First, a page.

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🏡 Moss on buildings cleans the air

🏡 Moss on buildings cleans the air

This Dutch startup wraps buildings in moss to purify the air in urban areas.

Linn Winge
Linn Winge

Respyre, a Dutch startup, has come up with an idea to make already existing concrete buildings purify the air in urban areas, and it's pretty simple: wrap them in moss.

Auke Bleij, Respyre team pioneer, explains that moss is non-invasive to building facades since they have rhizoids and not roots. Moss is also a good choice because they require minimal maintenance, and a bonus is their dense leaf system, making the plant excellent for urban environments.

“It’s even graffiti resistant,” Bleij adds.

Positive News writes that not only does moss transform CO2 to oxygen, but it also pulls pollutants from water and air and boosts biodiversity by providing a habitat for insects. According to Optimist Daily, it has cooling properties because the moss shields the surface from sunlight through evapotranspiration.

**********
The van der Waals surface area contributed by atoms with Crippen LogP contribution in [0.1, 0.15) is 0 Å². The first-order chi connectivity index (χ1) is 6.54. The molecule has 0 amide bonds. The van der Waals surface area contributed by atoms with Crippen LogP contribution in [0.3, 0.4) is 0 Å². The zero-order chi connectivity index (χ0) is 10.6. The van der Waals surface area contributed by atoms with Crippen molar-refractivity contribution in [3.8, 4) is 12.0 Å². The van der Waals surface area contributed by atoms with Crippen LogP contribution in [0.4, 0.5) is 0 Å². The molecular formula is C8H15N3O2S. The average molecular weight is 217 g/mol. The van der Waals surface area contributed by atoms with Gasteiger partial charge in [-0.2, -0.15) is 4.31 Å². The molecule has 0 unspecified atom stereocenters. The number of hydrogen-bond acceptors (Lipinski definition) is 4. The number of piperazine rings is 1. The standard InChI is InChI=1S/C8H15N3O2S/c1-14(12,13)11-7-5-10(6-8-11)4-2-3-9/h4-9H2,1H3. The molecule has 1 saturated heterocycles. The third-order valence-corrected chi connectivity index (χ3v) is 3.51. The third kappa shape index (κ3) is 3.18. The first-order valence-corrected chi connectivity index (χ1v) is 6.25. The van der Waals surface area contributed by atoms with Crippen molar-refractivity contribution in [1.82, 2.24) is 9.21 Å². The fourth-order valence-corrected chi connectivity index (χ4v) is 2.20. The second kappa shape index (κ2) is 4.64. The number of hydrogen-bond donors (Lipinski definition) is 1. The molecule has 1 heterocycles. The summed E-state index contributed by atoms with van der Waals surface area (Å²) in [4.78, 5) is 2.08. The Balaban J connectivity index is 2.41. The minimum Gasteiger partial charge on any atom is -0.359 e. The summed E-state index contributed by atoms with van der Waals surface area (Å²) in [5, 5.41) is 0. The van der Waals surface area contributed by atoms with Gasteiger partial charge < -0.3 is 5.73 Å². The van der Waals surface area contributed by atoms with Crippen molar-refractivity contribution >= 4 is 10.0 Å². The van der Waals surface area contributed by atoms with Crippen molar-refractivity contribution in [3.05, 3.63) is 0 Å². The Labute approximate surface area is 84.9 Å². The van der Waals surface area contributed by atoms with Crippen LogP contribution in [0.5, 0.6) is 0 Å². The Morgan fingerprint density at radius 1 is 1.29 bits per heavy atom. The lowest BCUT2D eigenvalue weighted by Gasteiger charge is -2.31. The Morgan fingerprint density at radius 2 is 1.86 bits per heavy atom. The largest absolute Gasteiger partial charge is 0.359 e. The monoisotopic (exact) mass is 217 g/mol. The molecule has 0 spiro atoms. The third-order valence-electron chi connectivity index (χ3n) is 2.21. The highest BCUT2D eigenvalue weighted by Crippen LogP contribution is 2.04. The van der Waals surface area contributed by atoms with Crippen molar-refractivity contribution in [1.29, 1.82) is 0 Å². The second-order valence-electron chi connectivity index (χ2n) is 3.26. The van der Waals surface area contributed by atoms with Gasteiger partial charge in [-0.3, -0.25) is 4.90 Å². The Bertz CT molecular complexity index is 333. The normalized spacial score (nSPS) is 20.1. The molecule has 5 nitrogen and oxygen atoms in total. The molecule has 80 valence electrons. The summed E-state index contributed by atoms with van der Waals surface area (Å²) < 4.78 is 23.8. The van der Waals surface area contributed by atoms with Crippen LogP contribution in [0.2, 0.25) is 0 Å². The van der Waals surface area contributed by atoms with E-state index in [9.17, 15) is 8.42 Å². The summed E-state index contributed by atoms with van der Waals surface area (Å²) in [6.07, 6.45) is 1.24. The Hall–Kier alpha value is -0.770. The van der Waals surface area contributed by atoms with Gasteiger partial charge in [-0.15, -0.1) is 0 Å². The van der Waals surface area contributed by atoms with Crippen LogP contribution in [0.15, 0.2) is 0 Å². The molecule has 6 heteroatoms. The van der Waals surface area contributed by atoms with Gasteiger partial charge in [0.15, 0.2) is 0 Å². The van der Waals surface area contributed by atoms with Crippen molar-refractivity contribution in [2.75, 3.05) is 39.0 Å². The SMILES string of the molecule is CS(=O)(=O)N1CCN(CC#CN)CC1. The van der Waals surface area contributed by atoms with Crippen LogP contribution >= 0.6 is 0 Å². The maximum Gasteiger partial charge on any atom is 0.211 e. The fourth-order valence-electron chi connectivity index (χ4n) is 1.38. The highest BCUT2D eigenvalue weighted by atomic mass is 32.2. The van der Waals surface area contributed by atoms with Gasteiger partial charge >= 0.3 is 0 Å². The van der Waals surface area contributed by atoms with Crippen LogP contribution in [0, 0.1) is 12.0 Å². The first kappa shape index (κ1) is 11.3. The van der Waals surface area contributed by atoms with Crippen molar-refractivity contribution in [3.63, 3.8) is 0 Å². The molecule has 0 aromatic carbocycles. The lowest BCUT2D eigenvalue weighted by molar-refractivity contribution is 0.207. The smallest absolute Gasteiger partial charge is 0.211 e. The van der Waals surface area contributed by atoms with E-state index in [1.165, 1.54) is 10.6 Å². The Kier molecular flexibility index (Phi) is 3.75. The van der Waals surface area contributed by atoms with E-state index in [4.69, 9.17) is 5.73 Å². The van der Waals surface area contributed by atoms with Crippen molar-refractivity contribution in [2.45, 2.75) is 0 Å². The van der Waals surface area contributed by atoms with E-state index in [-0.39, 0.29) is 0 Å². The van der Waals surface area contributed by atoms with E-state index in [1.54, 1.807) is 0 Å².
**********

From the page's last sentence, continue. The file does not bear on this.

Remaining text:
Respyre is currently working on “bioreactive” concrete, which encourages moss to grow even more plentiful. Their team is mossing up concrete balconies and social housing apartments in Amsterdam’s Rivierenbuurt. They are also working together with the Dutch renewable firm Eneco on making the base of wind turbines green across the country.

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